The quiet emergence of a small Town Hall fee ought to earn its discoverer a city plaque in recognition of his endeavour’s “significance to the city, culturally and economically”.
Sir Monty occasionally promenades North Terrace (when the luncheon period ends and the Club bar is briefly closed). It allows him to examine the many plaques honouring famous Adelaide persons.
It is to his sorrow that only the Adelaide dead appear to deserve them, because there are many alive who already deserve them, not after their wills are read and the family forever splinters over small matters. But small matters often take on greater significance later.
Sir Monty is already a Knight of the Realm for his services to Old Adelaide Money (OAM) and, given that his solo accomplishments for eastern suburbs widows are unique in this town, many of his peers at the Club agree that his name should have long ago graced a plaque at some prominent Adelaide spot.
It turns out that Town Hall has a detailed policy and procedure for plaque approvals. Sir Monty naturally fulfils the criteria (“significance to the state or city culturally, economically, socially, etc,”). But he now knows that if a plaque is approved to be fixed to an existing street bench he has to pay the plaque cost plus a fee of $599, or if fixed to a new ‘Green Willow Branch Bench’ a fee of $2900, or if to an ‘Adelaide Suite bench’, a fee of $4000. There’s another choice — a tree, with or without a plaque — but Sir Monty’s vision of what a wandering pooch might do to corrode the Scuttlebutt reputation turns him off that option. Moreover, he would have to buy the sapling (a risky investment given Adelaide summers) and pay Town Hall a $729 fee.
The matter of the need for, and sums of, some Town Hall fees remains an irritant among many city and North Adelaide residents, who occasionally spot the emergence of new, odd items, like fresh fly spots on a newly hung Town Hall budget wallpaper.
One critter crawled very quietly onto the fees list several years ago. Titled a ‘Parking Charge – Application Fee’, this $30 Town Hall blowfly apparently buzzes anyone wishing to enquire into, and perhaps pursue, a ‘parking control alteration’. There’s lucrative revenue-raising potential in decisions affecting parking controls, but inquiry can be tedious, so this new fee has been struck. Given the small sum (since July 1 risen to $32), the only obvious
purpose is to discourage inquiry.
Sir Monty takes no credit for the fee discovery. It belongs to North Adelaide ratepayer, Alex Sims, whom Sir Monty has never met. Mr Sims, with forensic ability, outed the administrators in one of many public responses to Town Hall’s 2017–18 draft business plan.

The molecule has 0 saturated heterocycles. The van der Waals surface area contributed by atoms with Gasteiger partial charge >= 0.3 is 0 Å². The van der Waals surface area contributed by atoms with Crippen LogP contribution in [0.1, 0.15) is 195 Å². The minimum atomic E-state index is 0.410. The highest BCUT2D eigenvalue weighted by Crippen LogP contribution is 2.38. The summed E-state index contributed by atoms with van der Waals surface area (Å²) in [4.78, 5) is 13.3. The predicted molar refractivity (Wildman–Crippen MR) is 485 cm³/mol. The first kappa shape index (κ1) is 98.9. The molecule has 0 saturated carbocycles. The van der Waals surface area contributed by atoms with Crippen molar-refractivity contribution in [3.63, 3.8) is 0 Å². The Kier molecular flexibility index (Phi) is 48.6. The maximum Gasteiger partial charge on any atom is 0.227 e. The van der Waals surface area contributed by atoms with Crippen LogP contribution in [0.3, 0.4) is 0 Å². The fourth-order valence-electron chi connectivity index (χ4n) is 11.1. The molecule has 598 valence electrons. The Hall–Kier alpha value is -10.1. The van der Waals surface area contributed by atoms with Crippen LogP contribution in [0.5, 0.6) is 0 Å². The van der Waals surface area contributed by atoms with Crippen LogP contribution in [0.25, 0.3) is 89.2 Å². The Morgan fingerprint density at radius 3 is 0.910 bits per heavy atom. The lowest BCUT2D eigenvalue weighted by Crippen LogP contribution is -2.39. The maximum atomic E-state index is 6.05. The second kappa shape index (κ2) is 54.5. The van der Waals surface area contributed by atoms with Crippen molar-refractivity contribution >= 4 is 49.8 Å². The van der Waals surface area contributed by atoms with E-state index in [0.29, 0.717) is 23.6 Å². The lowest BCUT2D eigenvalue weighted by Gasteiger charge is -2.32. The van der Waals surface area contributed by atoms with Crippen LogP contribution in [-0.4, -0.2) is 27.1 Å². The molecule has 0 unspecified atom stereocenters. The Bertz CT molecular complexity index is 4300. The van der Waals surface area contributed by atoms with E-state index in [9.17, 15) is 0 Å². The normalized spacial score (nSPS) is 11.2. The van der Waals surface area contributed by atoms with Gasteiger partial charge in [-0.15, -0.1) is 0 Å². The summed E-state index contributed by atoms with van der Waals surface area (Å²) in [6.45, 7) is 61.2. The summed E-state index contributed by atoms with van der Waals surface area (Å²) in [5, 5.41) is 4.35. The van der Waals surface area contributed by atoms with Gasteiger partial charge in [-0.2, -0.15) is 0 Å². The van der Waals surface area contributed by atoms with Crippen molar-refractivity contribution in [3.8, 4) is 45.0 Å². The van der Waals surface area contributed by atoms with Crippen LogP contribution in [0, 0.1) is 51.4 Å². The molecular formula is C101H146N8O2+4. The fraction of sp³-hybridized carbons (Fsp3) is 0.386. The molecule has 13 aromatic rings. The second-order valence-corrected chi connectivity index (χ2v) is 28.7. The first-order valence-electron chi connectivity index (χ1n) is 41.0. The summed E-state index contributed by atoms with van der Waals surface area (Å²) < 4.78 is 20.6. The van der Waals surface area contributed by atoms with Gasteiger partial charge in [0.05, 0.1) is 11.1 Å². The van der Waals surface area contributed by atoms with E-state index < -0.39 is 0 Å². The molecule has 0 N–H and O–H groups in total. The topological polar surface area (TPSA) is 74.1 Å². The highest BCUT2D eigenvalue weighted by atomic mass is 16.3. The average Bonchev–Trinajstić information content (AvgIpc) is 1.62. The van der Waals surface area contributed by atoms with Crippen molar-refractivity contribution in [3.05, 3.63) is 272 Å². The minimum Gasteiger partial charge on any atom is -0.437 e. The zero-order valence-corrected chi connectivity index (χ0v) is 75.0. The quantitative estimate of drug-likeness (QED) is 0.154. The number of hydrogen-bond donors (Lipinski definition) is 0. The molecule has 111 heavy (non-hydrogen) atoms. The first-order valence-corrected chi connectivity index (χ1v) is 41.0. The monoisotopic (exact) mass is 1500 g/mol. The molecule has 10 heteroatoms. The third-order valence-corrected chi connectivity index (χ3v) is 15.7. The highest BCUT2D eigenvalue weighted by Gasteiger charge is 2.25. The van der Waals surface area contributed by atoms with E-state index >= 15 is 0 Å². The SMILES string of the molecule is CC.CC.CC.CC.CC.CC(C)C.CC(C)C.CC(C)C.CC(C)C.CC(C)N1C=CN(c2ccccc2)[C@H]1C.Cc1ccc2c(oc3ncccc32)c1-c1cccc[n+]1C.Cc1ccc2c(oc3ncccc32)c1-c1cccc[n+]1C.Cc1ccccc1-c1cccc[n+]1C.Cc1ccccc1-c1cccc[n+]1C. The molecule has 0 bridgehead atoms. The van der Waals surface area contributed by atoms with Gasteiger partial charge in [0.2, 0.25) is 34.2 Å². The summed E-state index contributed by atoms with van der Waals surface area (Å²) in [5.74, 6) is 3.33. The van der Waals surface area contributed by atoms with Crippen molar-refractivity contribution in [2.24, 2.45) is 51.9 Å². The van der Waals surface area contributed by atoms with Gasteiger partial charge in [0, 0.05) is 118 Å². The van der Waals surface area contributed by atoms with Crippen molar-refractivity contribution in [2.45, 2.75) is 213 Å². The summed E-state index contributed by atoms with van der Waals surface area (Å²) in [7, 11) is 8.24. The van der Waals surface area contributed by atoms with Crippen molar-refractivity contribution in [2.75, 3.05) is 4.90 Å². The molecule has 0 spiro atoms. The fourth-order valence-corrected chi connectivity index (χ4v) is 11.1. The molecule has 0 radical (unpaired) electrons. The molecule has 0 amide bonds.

“In order for council to introduce such a fee it must serve a purpose for the community, not merely exist as a means of discouraging enquiry,” he wrote. He had checked Town Hall’s website about it and concluded: “I [find] that I must read the operating guidelines and ‘pay a nonrefundable fee, regardless of the outcome’ … “There is no exemption given for [those] who might wish to improve safety through altering parking controls [or] improve community benefit through altering controls to better utilise scarce kerbside space.”
Here he perhaps unwittingly jabbed a very touchy Town Hall nerve, given the vast and unmet demand for more and better-managed parking spaces across the city, a subject of festering back-room councillor frustration over ways to address the aggression of city drivers recently expiated.
Mr Sims also threw detailed light on the sneaky way this fee had emerged in 2015–16 without council discussion and without an easy paper trail through which to scrutinise its evolution.
In the opinion of Sir Monty’s Club bar colleagues (and Sir Monty himself), the likes of the Mr Sims of this world ought to be accorded plaques for speaking up, and forensically pursuing administrator humbug about a tiny matter with big public administration potential — responding to ideas without resistance.
As Mr Sims wrote: “This [fee] represents the thin end of the wedge. Are we to anticipate the customer service number moving to a [cost-to-caller] 1900 number?” But Sir Monty concludes with a caution. Plaque policy insists that Town Hall reserves the right to “relocate a bench [with a plaque] or move a plaque from one bench to another.”
This might see Mr Sims’ plaque moved in the same quiet way as this fee, not in but out, perhaps to some lonely back street or empty pocket park. There’s probably a reason why one tends to be deceased before a plaque is pursued. Administrators always did prefer the last word.